About the publication
Textbooks exert a strong influence on learning among school pupils, second only to teachers, so it is reasonable to expect that textbook materials eschew biases or stereotypes and instead represent gender and gender roles in a fair and balanced manner. However, research indicates that textbooks around the world continue to exhibit patterns of systematic gender bias.
Ethnicity intersects with gender and, when out of balance, can potentially promote racial, national and gender inequalities; yet it is rare to find foreign language textbook analyses focusing on both gender and ethnicity as social, cultural and educational constructs.
This type of research is of interest because textbooks can contribute to cultural prejudices and personal biases that learners may, unwittingly and unfortunately, absorb as a byproduct of study.
This paper reports on an analysis of images and dialogues taken from four popular junior high school textbooks from the intersectional perspectives of gender and ethnicity. Although recentlypublished English textbooks have arguably made progress in their awareness of gender-based stereotypes and other biases, and materials writers seem to be taking more care about the representation of gender roles as compared to previous surveys, progress remains uneven. The results of this intersectional analysis reveal that despite earnest efforts, some gender-based stereotypes and other biases appear to persist in recently published teaching materials. Based on findings of the textbook analysis, guidelines for teachers, teacher trainers, materials writers and other stakeholders are offered.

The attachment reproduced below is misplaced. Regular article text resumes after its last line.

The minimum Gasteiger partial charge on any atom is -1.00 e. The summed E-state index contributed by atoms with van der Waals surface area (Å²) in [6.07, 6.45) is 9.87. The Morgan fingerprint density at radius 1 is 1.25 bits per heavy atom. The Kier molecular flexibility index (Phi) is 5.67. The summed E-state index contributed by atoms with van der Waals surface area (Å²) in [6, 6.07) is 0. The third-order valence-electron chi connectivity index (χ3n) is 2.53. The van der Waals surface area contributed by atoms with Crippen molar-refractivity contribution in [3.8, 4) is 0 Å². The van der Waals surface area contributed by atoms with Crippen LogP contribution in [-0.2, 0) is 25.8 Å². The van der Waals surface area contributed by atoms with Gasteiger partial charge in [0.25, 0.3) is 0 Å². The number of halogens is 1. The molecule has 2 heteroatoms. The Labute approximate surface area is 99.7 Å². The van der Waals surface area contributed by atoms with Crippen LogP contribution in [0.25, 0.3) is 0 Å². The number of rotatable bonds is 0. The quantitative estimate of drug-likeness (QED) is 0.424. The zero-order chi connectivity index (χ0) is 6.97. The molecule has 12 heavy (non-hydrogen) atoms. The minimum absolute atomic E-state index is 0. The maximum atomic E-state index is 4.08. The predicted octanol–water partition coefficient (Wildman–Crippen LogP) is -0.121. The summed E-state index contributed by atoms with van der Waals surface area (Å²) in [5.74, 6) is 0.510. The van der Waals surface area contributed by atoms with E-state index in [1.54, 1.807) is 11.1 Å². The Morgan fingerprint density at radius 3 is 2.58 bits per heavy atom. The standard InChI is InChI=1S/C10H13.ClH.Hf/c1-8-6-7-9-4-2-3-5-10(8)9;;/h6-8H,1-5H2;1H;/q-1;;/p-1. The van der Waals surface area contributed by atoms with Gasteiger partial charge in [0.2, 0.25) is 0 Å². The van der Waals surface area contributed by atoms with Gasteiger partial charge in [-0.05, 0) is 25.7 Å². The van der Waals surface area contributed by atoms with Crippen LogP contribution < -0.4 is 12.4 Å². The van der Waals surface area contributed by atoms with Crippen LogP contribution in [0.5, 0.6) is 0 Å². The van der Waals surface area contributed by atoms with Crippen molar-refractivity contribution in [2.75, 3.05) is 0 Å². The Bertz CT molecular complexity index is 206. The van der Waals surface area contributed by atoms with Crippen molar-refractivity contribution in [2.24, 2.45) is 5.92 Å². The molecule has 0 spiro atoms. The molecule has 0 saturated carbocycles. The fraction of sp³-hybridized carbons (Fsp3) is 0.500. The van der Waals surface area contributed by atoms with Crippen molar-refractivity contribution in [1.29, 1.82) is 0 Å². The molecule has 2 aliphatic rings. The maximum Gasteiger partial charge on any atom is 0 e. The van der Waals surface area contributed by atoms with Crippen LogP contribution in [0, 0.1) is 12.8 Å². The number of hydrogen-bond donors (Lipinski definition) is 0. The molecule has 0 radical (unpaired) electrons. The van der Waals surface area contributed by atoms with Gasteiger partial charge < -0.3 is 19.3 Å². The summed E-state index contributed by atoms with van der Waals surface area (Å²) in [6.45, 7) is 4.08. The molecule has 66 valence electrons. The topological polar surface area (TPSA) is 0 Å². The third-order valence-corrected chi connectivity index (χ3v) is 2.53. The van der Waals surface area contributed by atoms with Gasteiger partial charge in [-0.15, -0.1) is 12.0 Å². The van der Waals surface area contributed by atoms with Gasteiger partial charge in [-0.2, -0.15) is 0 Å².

ACCESS to gender balance. A toolkit for teachers
The findings of the research also led to the development of a separate reflection and evaluation tool (ACCESS) for teachers to support improved adaptation and supplementation of existing materials in areas of gender representation.